The strategic document Energy Policy of Poland until 2030 includes the CCS technology as the clean coal technology to be developed in Poland until 2030, however the actual implementation of the possible CCS projects will depend on the scale and economic feasibility of the CCS technology. On 17th October 2013 Poland has enacted the Law on underground CO2 storage as the amendment of the Polish Geological and Mining Law which in turn is an implementation of the EU’s CCS Directive into the Polish regulatory framework. Nonetheless, when it comes to the national regulations regarding the permission for the underground CO2 storage, there is also the Regulation of the Minister of the Environment dated on 3rd September 2014 which states that the only geological structures in Poland where the CO2 storage for CCS demonstration projects is permitted, are geological aquifers under the Baltic Sea bottom in the area of the Polish economic zone. Information on different aspects of Poland’s CCS commitment can be found below:
A program launched in 2008 by the Ministry of Environment with a budget of €8 million identified suitable storage sites for geological storage of CO2 in Poland. This research project initiated by the Ministry of Environment and supported by domestic power companies concerned also a pilot CO2 injection into saline aquifers in the central Poland. Under another research program funded by The National Centre for Research and Development entitled Advanced energy technologies(program for the years 2010–2015) analyzed were technologies concerning efficient coal units integrated with CO2 capture and the oxyfuel technology for pulverized and fluidized – bed boilers integrated with CO2 capture.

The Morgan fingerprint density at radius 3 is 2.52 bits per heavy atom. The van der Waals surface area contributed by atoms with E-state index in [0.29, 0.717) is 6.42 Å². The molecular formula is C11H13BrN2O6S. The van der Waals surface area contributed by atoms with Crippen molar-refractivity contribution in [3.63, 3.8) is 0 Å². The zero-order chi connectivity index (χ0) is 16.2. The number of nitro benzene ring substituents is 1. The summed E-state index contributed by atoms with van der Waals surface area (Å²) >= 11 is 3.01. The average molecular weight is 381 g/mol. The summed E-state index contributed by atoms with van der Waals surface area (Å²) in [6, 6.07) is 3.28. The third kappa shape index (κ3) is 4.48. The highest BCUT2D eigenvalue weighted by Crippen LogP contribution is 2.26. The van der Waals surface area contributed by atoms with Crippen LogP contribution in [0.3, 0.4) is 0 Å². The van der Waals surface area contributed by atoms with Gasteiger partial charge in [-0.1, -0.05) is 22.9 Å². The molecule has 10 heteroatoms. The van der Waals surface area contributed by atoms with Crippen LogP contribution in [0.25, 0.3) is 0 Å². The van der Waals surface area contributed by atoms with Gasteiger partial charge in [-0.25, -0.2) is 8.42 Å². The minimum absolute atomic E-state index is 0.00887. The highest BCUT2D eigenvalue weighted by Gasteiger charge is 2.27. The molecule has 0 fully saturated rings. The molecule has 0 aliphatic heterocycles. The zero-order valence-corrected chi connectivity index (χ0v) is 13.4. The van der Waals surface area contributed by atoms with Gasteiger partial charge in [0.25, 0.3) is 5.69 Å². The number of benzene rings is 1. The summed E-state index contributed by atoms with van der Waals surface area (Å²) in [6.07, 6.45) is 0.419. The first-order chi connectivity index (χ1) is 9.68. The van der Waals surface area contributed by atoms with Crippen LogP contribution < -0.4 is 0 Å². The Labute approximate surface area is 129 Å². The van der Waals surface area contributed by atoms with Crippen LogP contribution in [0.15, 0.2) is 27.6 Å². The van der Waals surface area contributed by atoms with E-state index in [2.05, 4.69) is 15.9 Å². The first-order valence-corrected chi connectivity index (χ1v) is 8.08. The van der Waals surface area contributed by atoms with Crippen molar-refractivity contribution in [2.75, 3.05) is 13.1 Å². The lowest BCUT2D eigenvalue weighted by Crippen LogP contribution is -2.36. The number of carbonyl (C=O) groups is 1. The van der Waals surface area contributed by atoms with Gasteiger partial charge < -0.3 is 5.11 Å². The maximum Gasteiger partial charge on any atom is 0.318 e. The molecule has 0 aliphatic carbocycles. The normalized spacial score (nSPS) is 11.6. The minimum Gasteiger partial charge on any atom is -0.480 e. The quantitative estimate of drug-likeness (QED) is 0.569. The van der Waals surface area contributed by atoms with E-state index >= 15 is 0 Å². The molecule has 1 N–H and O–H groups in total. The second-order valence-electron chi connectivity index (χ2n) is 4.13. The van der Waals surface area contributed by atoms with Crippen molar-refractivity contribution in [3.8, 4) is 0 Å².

The Polish Government formally submitted in 2008 to the European Commission information on possible two CCS demonstration projects to be developed: 1) at Bełchatow Power Plant and 2) in Kędzierzyn-Koźle (polygeneration power plant equipped with CCS technology). However the second project was abandoned in 2011 and the first one (which was relatively well advanced) was abandoned in 2013. Regarding the Kędzierzyn-Koźle polygeneration power plant, the project was reactivated in 2015 but with reduced technology infrastructure to be constructed. The newest version of the project excludes CCS installation, however it will be CCS-Ready. The final investment decision haven’t been made yet. The project is still being analyzed if its updated version will be economically feasible.
So far, two pilot CO2 capture plants were built: one with CO2 chemical absorption concept – Pilot Amine-Based CO2 Capture Plant and the second with adsorption process –VPSA (Vacuum-Pressure Swing Adsorption). The installations were used in on-site tests in Lagisza and Jaworzno coal power plants.
The key CCS/CCUS research centers in Poland are: The Institute for Chemical Processing of Coal (ICPC, ICHPW), The Central Mining Institute (CMI, GIG), The Clean Coal Technology Centre (CCTC), The Polish Geological Institute – National Research Institute (PGI-NRI), AGH – The University of Science and Technology in Krakow, The Silesian University of Technology (Institute of Thermal Technology), The Częstochowa University of Technology.